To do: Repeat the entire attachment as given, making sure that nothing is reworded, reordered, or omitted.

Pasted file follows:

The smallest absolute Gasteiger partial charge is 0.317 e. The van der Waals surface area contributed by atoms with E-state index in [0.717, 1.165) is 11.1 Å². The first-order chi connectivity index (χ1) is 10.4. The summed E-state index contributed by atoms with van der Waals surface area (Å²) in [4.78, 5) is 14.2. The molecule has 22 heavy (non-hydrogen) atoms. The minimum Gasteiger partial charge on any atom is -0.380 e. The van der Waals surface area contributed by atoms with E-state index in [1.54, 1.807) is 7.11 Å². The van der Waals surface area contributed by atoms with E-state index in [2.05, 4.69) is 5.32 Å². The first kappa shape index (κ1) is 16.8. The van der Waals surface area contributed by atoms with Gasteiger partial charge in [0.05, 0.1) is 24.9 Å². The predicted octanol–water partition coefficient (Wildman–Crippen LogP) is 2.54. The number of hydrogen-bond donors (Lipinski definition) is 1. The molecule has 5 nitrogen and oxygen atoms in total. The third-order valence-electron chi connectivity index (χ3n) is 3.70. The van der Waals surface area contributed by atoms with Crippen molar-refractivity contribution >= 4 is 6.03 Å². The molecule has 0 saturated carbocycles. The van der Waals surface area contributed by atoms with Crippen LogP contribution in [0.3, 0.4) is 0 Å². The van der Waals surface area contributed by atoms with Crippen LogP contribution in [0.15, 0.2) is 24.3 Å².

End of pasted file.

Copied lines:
The smallest absolute Gasteiger partial charge is 0.317 e. The van der Waals surface area contributed by atoms with E-state index in [0.717, 1.165) is 11.1 Å². The first-order chi connectivity index (χ1) is 10.4. The summed E-state index contributed by atoms with van der Waals surface area (Å²) in [4.78, 5) is 14.2. The molecule has 22 heavy (non-hydrogen) atoms. The minimum Gasteiger partial charge on any atom is -0.380 e. The van der Waals surface area contributed by atoms with E-state index in [1.54, 1.807) is 7.11 Å². The van der Waals surface area contributed by atoms with E-state index in [2.05, 4.69) is 5.32 Å². The first kappa shape index (κ1) is 16.8. The van der Waals surface area contributed by atoms with Gasteiger partial charge in [0.05, 0.1) is 24.9 Å². The predicted octanol–water partition coefficient (Wildman–Crippen LogP) is 2.54. The number of hydrogen-bond donors (Lipinski definition) is 1. The molecule has 5 nitrogen and oxygen atoms in total. The third-order valence-electron chi connectivity index (χ3n) is 3.70. The van der Waals surface area contributed by atoms with Crippen molar-refractivity contribution >= 4 is 6.03 Å². The molecule has 0 saturated carbocycles. The van der Waals surface area contributed by atoms with Crippen LogP contribution in [0.3, 0.4) is 0 Å². The van der Waals surface area contributed by atoms with Crippen LogP contribution in [0.15, 0.2) is 24.3 Å².